Scientists have discovered a link between polycystic ovary syndrome (PCOS) and a hormonal imbalance before birth. In a new study, researchers at the French National Institute of Health and Medical Research suggest PCOS could be caused by overexposure to a hormone called anti-Müllerian (AMH) in the womb and were able to reverse the syndrome in mice.
Polycystic ovary syndrome affects up to one in ten women of reproductive age worldwide. Around 75% of women with the condition struggle to conceive, making PCOS the leading cause of female infertility. Women with PCOS experience symptoms including irregular menstruation, lack of ovulation, cysts on the ovaries and excess hair growth on the face and body. Women who have the condition are also at a higher risk of developing metabolic problems including type 2 diabetes. Although the syndrome is known to run in families, the cause is not understood.
“It’s by far the most common hormonal condition affecting women of reproductive age but it hasn’t received a lot of attention,” Robert Norman, a professor of reproductive medicine at the University of Adelaide in Australia who was not involved in the research, told New Scientist.
Led by Paolo Giacobini at the French National Institute of Health and Medical Research, the team measured levels of AMH in a cohort of pregnant women with PCOS and a group of pregnant women without the syndrome.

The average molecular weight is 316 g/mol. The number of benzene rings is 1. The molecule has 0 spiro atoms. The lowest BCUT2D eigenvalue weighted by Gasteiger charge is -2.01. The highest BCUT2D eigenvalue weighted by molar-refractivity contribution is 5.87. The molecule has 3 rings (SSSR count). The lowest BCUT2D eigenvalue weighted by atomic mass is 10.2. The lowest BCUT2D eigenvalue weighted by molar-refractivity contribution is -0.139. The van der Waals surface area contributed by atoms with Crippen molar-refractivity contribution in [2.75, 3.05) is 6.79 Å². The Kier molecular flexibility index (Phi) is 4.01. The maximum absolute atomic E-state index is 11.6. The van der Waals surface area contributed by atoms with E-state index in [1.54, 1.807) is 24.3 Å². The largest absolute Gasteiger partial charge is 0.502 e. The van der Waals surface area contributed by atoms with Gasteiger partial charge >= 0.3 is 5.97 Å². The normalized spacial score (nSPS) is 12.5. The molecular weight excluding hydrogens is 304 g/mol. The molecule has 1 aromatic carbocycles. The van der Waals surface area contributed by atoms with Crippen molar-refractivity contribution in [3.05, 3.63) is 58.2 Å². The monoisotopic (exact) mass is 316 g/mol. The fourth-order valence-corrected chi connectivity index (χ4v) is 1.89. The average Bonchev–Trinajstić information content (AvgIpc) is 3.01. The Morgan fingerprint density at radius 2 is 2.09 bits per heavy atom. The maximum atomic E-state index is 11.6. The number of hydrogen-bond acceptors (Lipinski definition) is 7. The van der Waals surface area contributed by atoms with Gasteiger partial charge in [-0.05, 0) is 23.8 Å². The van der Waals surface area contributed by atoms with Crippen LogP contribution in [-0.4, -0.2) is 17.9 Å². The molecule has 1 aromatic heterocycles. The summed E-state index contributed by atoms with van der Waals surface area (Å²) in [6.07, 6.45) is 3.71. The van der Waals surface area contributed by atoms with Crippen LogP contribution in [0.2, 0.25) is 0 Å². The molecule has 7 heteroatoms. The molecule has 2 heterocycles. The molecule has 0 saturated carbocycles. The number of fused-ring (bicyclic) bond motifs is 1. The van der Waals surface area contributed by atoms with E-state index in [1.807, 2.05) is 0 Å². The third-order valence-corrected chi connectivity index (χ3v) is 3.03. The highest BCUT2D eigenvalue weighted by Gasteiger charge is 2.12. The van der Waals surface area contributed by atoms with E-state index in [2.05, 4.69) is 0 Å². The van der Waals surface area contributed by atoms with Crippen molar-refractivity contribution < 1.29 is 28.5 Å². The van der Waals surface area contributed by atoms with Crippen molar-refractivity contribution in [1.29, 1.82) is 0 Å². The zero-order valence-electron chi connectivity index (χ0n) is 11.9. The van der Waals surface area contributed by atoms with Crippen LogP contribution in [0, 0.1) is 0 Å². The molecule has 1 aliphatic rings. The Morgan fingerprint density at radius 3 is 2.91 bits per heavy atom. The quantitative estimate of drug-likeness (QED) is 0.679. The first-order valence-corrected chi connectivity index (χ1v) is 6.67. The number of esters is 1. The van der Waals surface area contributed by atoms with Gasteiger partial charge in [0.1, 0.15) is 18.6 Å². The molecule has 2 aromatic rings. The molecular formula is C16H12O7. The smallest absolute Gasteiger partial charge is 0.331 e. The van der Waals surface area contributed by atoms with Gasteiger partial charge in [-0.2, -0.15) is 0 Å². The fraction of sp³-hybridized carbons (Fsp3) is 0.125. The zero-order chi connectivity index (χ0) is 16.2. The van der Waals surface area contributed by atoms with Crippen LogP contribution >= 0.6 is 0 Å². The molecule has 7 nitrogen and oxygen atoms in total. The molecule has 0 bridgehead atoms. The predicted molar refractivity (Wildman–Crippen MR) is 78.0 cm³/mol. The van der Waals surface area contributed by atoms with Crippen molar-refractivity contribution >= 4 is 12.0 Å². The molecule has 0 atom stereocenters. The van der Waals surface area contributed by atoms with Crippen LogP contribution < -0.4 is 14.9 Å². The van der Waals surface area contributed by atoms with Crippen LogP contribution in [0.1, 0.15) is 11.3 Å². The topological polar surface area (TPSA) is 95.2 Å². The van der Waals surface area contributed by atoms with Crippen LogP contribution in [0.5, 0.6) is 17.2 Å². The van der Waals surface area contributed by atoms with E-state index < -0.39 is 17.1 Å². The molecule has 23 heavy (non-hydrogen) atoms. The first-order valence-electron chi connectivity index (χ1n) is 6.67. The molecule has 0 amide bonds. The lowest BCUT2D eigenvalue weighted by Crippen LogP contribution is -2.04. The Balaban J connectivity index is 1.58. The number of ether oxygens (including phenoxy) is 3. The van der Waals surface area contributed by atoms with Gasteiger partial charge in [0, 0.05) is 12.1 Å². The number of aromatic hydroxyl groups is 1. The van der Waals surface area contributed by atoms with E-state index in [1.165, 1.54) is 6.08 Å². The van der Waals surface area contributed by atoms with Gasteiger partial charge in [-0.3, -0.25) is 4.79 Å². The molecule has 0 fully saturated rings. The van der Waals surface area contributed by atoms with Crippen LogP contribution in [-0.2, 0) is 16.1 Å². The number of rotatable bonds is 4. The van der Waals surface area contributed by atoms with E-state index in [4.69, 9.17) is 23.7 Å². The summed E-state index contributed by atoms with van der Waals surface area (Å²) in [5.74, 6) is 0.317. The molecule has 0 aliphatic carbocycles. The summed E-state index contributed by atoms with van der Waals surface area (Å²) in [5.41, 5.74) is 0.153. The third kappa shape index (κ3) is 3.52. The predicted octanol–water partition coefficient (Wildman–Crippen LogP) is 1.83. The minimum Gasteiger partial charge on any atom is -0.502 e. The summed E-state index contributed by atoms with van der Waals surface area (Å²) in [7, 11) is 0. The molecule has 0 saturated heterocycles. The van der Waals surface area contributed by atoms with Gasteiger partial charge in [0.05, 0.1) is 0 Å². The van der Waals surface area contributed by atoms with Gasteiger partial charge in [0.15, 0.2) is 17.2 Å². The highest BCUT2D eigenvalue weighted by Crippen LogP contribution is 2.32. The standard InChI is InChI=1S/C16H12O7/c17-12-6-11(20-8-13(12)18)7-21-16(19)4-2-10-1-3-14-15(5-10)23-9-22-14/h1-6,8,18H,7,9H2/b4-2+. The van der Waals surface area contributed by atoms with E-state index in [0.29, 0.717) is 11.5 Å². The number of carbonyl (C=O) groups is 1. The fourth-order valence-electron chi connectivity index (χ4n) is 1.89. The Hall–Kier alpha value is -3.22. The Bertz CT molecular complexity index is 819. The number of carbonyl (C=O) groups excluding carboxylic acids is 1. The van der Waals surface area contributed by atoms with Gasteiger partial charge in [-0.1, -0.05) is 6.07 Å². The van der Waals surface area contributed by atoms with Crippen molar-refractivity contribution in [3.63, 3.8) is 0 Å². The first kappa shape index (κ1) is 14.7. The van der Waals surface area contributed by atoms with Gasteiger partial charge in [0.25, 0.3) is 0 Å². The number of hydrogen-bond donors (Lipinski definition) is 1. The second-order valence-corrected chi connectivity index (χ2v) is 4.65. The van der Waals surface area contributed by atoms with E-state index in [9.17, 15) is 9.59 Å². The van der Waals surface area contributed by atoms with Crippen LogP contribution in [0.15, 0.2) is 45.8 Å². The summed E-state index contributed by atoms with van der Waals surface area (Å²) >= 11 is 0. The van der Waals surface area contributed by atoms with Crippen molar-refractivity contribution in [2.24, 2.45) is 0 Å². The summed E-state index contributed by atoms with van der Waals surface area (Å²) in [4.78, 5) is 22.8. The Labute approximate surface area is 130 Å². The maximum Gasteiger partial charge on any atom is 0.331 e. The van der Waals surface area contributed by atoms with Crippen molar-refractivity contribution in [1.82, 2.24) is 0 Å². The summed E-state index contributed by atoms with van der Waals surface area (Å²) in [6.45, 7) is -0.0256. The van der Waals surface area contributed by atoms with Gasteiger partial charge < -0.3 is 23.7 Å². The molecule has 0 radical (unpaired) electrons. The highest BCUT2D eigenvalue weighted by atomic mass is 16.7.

Their results, published on Monday in the journal Nature Medicine, showed that levels of AMH were 30% higher in pregnant women with PCOS than those in the control group.
To determine whether this hormonal imbalance could play a role in the foetus’s development of PCOS, the team injected pregnant mice with high levels of AMH. They found that female offspring experienced irregular menstruation, late puberty and fertility issues – symptoms similar to those found in women with PCOS.
Researchers believe the high levels of AMH over-stimulated brain cells to produce excess testosterone, which then crossed the placenta and affected the foetus. The team was able to reverse the induced PCOS symptoms in the mice using an in vitro fertilisation (IVF) drug called cetrorelix.
“It [the drug] could be an attractive strategy to restore ovulation and eventually increase the pregnancy rate in these women,” Giacobini told New Scientist.
Giacobini and his team hope to conduct a cetrorelix trial on women with PCOS by the end of the year. Current fertility treatments for women with PCOS typically have success rates below 30% across five menstrual cycles.
“The findings are nothing short of astonishing,” Megan M. Stewart, the founder of the PCOS Awareness Association, told Newsweek. Stewart said the association’s followers had shown “a great deal of hope and excitement that future generations will not have to suffer the way 10 million women with PCOS suffer today.”
“It’s a radical new way of thinking about polycystic ovary syndrome and opens up a whole range of opportunities for further investigation,” added Norman.
Other PCOS researchers not involved in the study said the new work was strong, but had some reservations about the findings’ implications for humans.
“Whether all these things happen in humans, we don’t know,” Jeffrey Chang, a reproductive endocrinologist at the University of California, San Diego, told Science Magazine.
Jerome Strauss, a reproductive endocrinologist at the Virginia Commonwealth University in Richmond in the United States also mentioned the difficulties of applying the findings to humans, telling Science the model’s “transportability to human biology is very difficult.”